Monday, July 6, 2009

bubble revealed

last old one!

So all of the members in our group feel proud of ourselves for having adjusted to life in Vietnam, a life that seems somewhat different from our own. Yet, today a few of us had a rude awakening to that concept. Today we wandered further than we normally do. We turned down a side ally and began to walk. At first it appeared to be a small quaint street filled with vendors. As we traveled further, we began to realize that not many foreigners wandered this way given all the stares we were getting. Near the middle of the ally there was a metal bridge. As we approached it I noticed it was over a bit of water and it appeared that there were lily pads floating in it. There was a sign on the bridge which I can only interpret indicated a warning about littering. The girl in front of me made a sound, and then I got a better look at the area. The water was literally a solid mass of disposed products. Plastic food containors, styrofoam containors, cans, you name it. There was a house suspended above this water and it was clear that they too dump things directly into it.

It seems that living in district one we have only been exposed to the more gentrified areas. During my internship I go to what is a poorer area. Yet, that is more of a rural poor area. This area was literally the slums of Vietnam. We began to wonder how much of Saigon is like this. How could we not have found this until now? Perhaps it's our fault for not wandering far enough and not wanting to see the full range of life in Vietnam. Should encorage people to wander more? Yet, is this encouraging a kind of voyeuristic insensitivy akin to the guided tours of the slums now being offered in India? Is taking a photograph of this area also voyeurism? Where does one draw the line?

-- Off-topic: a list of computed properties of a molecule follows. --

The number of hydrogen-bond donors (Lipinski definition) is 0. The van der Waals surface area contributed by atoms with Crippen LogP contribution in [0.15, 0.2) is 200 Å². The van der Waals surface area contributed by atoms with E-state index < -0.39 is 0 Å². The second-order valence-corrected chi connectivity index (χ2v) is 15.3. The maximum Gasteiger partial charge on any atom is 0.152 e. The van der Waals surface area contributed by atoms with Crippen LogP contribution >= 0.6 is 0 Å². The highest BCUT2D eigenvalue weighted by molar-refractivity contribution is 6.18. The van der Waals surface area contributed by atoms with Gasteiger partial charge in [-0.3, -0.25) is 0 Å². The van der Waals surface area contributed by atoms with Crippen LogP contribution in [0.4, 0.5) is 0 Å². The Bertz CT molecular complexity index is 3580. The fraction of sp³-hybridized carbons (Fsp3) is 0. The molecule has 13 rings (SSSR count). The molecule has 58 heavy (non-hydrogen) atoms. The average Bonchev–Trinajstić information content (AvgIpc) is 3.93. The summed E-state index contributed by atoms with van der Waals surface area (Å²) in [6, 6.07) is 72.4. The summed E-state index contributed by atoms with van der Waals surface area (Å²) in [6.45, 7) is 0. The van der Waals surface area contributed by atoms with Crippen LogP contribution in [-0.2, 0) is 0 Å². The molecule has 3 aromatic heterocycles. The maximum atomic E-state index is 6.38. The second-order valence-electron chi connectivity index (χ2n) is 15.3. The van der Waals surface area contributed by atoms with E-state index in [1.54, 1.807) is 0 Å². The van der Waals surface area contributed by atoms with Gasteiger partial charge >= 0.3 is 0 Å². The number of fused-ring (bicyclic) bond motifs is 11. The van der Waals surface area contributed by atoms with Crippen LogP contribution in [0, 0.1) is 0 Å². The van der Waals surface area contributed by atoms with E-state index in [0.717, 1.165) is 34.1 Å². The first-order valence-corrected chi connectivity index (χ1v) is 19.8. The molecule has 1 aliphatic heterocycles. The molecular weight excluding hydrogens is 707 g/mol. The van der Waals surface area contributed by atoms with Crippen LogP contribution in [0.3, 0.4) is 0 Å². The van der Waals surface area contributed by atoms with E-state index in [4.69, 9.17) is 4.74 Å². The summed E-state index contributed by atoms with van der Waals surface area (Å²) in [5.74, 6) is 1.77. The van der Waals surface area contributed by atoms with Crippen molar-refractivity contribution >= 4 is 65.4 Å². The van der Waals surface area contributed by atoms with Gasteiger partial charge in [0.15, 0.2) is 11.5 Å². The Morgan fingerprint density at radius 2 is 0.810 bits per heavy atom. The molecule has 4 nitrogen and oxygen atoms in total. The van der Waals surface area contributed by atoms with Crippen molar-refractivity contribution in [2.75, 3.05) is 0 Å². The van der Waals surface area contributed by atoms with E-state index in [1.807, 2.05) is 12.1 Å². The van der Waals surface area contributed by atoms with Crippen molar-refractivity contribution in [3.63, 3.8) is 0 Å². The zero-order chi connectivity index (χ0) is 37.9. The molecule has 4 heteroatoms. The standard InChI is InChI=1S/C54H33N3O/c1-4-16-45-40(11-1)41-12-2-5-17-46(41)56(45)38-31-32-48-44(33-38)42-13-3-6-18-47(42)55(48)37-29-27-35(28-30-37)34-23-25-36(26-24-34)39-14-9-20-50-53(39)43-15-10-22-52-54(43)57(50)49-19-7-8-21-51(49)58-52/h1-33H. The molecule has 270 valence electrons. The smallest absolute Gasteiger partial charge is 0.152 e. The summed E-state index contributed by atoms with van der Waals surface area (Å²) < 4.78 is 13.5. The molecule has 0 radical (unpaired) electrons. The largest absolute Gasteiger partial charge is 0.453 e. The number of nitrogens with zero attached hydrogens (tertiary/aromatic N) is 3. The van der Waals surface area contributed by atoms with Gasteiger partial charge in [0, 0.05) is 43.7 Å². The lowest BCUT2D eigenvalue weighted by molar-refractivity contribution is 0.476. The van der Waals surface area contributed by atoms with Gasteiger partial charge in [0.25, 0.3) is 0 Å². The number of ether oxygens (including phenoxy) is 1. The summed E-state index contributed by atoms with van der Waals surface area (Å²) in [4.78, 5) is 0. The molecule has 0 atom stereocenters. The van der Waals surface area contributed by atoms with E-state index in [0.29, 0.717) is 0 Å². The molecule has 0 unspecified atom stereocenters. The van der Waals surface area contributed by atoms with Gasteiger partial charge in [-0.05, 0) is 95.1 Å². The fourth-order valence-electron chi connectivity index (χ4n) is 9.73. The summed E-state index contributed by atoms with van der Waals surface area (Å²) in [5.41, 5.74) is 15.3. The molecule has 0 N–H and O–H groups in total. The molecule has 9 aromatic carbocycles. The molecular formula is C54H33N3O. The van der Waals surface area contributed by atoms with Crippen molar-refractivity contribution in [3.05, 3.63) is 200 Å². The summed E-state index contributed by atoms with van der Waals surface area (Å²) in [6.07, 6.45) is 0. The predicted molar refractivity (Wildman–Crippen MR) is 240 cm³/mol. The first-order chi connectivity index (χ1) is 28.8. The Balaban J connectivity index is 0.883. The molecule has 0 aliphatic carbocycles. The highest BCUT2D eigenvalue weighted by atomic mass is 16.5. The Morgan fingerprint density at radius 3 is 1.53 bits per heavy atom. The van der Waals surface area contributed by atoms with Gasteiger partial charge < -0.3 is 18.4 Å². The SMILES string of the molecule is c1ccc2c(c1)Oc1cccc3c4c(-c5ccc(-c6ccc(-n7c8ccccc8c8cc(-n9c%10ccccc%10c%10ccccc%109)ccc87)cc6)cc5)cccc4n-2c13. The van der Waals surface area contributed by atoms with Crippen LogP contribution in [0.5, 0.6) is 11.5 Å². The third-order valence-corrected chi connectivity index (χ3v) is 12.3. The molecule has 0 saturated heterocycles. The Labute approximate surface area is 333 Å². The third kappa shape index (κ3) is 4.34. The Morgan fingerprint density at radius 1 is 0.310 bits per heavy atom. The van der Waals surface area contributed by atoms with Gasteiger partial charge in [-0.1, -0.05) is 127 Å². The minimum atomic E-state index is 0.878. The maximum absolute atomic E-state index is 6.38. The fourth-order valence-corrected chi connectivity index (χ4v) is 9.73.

todaywealso treated the roommates to "black cat" which is a burger place. As soon as you walk in it is clear that the clinetel is all white people. The decor is funky leopard print couches and walls covered with rather corny depictions of scenes in Saigon. The burgers are expensive by vietnamese standards ie about $5 per burger. I was very surprised at the way in which our roommates approached the meal. A few of them did not like the food, and told us so. Also, none of them thanked us for the meal. I really don't think this reflects on the quality of their character. I like them all very much and they've been so helpful to us all. It is simply not ingrained in them like it is in the U.S. to constantly thank people for things. Furthermore, bluntness is far more culturally appropriate in Vietnam. W've encountered this before, such as when the roommates will say "you look tired because you have marks under your eyes" and point to the bags under our eyes. This is clearly meant well, but simply would not be considered polite in the U.S.

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